Christian magistrate Andrew McClintock awaits religious discrimination appeal verdict

A Christian magistrate forced to resign because he refused to place children for adoption with gay couples was a victim of religious discrimination, an employment appeal tribunal decision has heard.

Andrew McClintock, 63, stood down from hearing family cases in Sheffield after he was refused permission to opt-out of cases which could result in a same-sex adoption.

McClinctock’s barrister, Paul Diamond said his client believed “the best interests of a child are best served by a dual gender upbringing.”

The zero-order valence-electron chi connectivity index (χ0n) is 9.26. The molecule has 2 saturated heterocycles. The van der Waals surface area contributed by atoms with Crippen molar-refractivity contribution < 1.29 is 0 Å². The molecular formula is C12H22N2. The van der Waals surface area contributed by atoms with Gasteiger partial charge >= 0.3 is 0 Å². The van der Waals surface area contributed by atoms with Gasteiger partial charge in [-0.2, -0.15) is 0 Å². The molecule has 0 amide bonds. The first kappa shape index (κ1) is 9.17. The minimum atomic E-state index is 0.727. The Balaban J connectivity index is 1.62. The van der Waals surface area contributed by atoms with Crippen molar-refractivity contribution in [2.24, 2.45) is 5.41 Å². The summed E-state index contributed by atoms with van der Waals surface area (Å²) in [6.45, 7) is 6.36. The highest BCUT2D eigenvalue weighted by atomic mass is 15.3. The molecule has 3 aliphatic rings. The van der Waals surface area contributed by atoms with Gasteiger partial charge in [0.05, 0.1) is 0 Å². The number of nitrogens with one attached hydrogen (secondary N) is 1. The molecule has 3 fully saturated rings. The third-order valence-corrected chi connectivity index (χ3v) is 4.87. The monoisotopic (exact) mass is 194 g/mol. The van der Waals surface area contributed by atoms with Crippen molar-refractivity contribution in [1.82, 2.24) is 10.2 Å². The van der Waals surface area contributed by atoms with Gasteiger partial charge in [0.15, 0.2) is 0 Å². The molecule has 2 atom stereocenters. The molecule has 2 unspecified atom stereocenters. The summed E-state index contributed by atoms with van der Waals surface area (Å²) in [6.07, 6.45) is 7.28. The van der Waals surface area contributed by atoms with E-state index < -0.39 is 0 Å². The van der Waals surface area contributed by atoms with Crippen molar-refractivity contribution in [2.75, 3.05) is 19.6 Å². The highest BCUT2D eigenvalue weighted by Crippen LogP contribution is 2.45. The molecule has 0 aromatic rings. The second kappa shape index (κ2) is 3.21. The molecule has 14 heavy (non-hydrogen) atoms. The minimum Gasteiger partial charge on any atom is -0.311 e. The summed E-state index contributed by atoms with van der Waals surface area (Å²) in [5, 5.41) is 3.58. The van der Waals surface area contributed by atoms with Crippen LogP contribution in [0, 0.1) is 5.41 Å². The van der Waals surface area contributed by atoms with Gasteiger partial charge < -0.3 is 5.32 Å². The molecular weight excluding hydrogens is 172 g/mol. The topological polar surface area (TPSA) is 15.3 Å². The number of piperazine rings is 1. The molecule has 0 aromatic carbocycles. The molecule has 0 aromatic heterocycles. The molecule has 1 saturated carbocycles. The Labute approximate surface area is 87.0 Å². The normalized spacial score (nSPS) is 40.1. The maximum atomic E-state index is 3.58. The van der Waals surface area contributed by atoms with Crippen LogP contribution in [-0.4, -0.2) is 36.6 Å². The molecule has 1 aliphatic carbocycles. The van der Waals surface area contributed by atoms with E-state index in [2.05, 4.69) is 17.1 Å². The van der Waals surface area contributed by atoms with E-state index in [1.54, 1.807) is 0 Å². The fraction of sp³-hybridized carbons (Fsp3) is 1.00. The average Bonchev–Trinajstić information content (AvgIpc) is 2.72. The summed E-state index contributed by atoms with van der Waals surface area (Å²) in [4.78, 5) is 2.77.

Diamond continued: “A sitting judge was put in the position where he was forced to step down. That can never be acceptable in my position. There cannot be a religious barrier to office – people are religious and do carry their views.”

McClintock lost his claim that he had been discriminated against on grounds of his philosophical and religious beliefs at a tribunal in March year, and yesterday appealed against the decision.

The Department for Constitutional Affairs said the initial tribunal decision was justified as “it was for parliament to set the parameters for who can adopt children.”

The appeal decision is expected to be announced at a later date.

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